Her approach in other areas is also unusual. For example, in her role as a governess she has found that her charges' reading progress has been greatly enhanced by using interesting books which are slightly too difficult for them, and which therefore present something of a challenge. Parents have reservations about her choice of General Tacticus' Campaigns as a reader, since it may be argued that children under ten do not necessarily need to be able to spell 'disembowelled'. When other adults point out that children should find these exercises too hard to do, Susan acknowledges this but points out that she hasn't told the children this and so far they seem not to be bothered about it.
Using her powers as a teaching aid in her career as a schoolteacher, Susan is sufficiently successful as to have parents clamouring in large numbers to have their child included in her class.:89 Her approach to history and geography, subjects which children often find rather dull, has particularly captured her class's attention. Parents generally see the occasional need to clean their children's clothing of dried-in bloodstains or ground-in swamp mud as more than compensated for by the broad education being received. A child's description of one of the classic battles from Ankh-Morpork's long history, for example, might be sufficiently vivid and detailed to make the parent think that the description could not have been improved upon if the child had actually seen the battle at first hand—which in fact he has, given the flexibility of time and space Susan has inherited from her grandfather.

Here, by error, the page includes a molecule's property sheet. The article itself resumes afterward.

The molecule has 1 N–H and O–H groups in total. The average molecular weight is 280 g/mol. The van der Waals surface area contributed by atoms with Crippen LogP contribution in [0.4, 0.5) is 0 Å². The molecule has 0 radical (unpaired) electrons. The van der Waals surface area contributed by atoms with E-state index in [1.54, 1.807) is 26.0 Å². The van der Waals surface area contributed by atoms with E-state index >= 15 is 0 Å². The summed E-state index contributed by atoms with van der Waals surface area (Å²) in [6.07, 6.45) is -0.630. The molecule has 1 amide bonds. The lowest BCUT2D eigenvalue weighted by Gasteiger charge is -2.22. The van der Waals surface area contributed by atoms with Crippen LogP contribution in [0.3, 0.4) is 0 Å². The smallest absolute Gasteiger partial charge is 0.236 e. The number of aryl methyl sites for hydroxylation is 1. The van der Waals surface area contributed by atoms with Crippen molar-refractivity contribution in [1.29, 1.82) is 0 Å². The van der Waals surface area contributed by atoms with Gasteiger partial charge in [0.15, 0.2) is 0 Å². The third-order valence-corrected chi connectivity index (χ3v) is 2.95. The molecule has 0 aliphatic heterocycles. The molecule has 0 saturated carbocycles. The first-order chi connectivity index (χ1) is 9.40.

Susan's role as a caregiver to children, combined with her no-nonsense style and almost magical flair for stick-like weaponry (e.g. her grandfather's scythe, field hockey sticks, a fireplace poker), can be seen as a parody of Mary Poppins. Mary Poppins also had a very similar attitude while actively encouraging positive imagination (Susan tends to say things like "Real children don't go hoppity-skip unless they're on drugs"), took children on magical adventures (Susan does so to teach geography), introduced children to supernatural creatures (Susan employs such beings as guest speakers, including her own grandfather), and had a magic umbrella (which, while not used as a blunt object, was magical much like Death's scythe). Neither character openly acknowledges her magical powers. Both tend toward being actively insulted when reminded of their use. The link between Susan and Mary Poppins is explicitly alluded to in Hogfather, when Susan states that "She'd sworn that if she did indeed ever find herself dancing on rooftops with chimney sweeps, she'd beat herself to death with her own umbrella."